To remedy the crisis of human security, there needs to be increased education at the elementary, middle and high school levels concerning women’s roles in society and their importance to daily life. There also must be a renewed focus on women’s (and men’s) health issues in India.

Currently, health classes are not offered in most schools across India, due to prudish values and outdated lesson plans. The educational system in India has not changed much with modernity, and sex and sexual health are not openly discussed within Indian society. As a result, aside from the obvious prevalence of unplanned pregnancies and problems during childbirth, there are many general health implications.

Because young men and women are not taught how to avoid disease through good hygiene, there is a societal stigma attached to curable diseases. An example of this phenomenon is the stigma attached to the varicella zoster virus (VZV), or chicken pox. VZV in India is widely believed to emanate from the goddess of destruction, or “Mataa,” taking residence in one’s body for 10-15 days. As a result, an illness such as chicken pox, which can be alleviated (although not cured) by modern medicine, is seen as a sign that one has done something to anger the goddess and should suffer in silence (without medication) for the duration of the illness.

Although health education in schools is the best method to ensure that these values are passed onto future generations, several innovative methods have been utilized to ensure that the presently affected population learns the importance of good health. One interesting example of this type of education was the “Indian Condom Ad” that imparted the values of condoms to a small village in India through a flash mob.

Another example of innovative health education involves polio in India. On February 11, 2014, India was certified “polio-free” by the World Health Organization (WHO) after successfully completing three years without an “endemic” case of polio. Just five years prior to the announcement, India accounted for nearly half of the global polio cases and was considered one of the most difficult places to eradicate the disease, mainly due to sanitation and accessibility issues.

When health workers primarily from the United Nations Children’s Fund (UNICEF) determined that the children of migrants and those who were growing up in inaccessible areas were not getting access to the polio immunizations, they deployed vaccination efforts to reach the children. The government of India, in conjunction with UNICEF, the WHO and various philanthropic organizations, launched a “massive effort involving a surveillance network and almost 2.3 million vaccine administrators, who identified communities falling through the cracks.” They utilized “social mobilizers,” religious leaders and parents to counter rumors and misunderstandings about the immunizations (polio and others) and included Bollywood celebrities and cricket players in their campaigns to reach a wide audience.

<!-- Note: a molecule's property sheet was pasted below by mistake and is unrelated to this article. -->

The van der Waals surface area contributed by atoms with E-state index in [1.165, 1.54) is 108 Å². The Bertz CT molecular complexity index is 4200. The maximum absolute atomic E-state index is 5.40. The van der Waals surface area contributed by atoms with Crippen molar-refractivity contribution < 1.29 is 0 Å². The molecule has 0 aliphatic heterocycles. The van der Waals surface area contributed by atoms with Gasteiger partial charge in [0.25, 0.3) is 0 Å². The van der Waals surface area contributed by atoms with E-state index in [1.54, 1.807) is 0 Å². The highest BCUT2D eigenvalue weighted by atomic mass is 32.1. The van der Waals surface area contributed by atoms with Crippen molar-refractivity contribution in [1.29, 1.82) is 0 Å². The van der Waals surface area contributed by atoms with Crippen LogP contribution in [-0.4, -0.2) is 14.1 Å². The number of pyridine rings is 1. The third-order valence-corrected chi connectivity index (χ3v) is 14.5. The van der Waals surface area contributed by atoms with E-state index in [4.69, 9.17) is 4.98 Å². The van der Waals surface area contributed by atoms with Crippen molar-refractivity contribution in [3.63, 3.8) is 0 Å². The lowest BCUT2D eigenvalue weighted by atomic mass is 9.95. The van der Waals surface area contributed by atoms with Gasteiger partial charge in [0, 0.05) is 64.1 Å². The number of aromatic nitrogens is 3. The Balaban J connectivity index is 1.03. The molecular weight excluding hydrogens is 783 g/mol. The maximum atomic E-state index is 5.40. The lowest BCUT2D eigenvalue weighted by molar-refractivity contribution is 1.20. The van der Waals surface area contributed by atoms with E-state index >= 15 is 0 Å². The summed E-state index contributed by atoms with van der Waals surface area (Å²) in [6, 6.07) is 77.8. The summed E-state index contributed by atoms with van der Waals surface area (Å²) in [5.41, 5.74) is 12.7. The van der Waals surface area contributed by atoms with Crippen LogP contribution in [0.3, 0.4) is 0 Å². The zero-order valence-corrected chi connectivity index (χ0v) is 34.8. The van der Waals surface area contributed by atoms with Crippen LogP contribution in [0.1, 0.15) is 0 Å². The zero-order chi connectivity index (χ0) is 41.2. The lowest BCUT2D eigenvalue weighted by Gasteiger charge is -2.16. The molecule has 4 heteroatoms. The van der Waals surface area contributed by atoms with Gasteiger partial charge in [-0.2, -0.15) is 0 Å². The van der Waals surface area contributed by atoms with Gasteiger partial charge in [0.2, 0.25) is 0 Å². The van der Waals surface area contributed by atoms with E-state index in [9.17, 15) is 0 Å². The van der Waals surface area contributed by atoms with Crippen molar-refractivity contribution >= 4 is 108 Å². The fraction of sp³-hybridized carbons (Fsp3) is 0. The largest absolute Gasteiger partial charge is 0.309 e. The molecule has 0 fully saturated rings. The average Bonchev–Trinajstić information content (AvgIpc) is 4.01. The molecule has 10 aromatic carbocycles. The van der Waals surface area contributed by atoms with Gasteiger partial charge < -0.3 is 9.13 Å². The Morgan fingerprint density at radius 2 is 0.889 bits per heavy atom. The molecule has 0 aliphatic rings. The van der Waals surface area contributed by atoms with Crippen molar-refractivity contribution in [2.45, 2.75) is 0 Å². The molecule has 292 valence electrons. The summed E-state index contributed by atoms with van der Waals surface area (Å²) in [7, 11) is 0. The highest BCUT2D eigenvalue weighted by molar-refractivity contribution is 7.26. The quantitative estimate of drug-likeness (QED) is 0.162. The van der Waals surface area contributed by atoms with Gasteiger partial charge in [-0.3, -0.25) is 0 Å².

More innovative campaigns that reach the entirety of India need to be utilized by the Government of India to ensure that all of Indian society understands the importance of good health.

There also must be an increased focus on women’s empowerment in order to combat the current crisis of human security faced by women in India. A large portion of the internal conflict Indian women face concerning traditional values and modernity is due to the fact that women were generally expected to do what the men in their lives (whether fathers, brothers or husbands) asked of them. They were rarely expected to make decisions for themselves.

This trend created a dual problem: women living in urban environments were suddenly given the opportunity to think and act as they desired and had the tendency to exercise that freedom in potentially dangerous ways-and men living in these same urban environments still held rural values and expected the women they interacted with to indulge their every whim and command accordingly.

Women staying out late, drinking and acting raucously, clashed in unfortunate and often violent ways with men who were unaccustomed to seeing women behave in this manner. By empowering women to make their own intelligent decisions from a young age, and by showing men that women do indeed have the right to make their own decisions, these violent attacks can be prevented and can ameliorate the current security crisis.

Lastly, the government of India must place some of its focus on men’s roles in the current security crisis. The government has mostly enacted laws trying to protect women and has circulated press releases advising women to avoid dangerous situations, but has not done much to prevent perpetrators from continuing their behaviors.

The actions of the men involved in such attacks on women are frequently dismissed as “boyish” and part of the process of growing up. In fact, according to Indian Express’s piece titled “Boys will be Boys, they make mistakes, will you hang them for rape?” Mulayam Singh Yadav, the chief of Uttar Pradesh’s ruling Samajwadi party, claimed that men who have committed rape should not be hung. He instead blamed the problem on women who level “false accusations” in that “First, girls develop friendships with boys. Then when differences occur, they level rape charges. Boys commit mistakes. Will they be hanged for rape?” Attitudes such as this one dismiss men’s roles in the current crisis and will stunt India’s growth by ensuring that the lack of human security in India continues unabated.

The current security situation in India is untenable and if the Indian government and social institutions do not enact a change, women in India will live in a constant state of insecurity for years to come.


Read more about gender discrimination in India from the Foundation for Sustainable Development.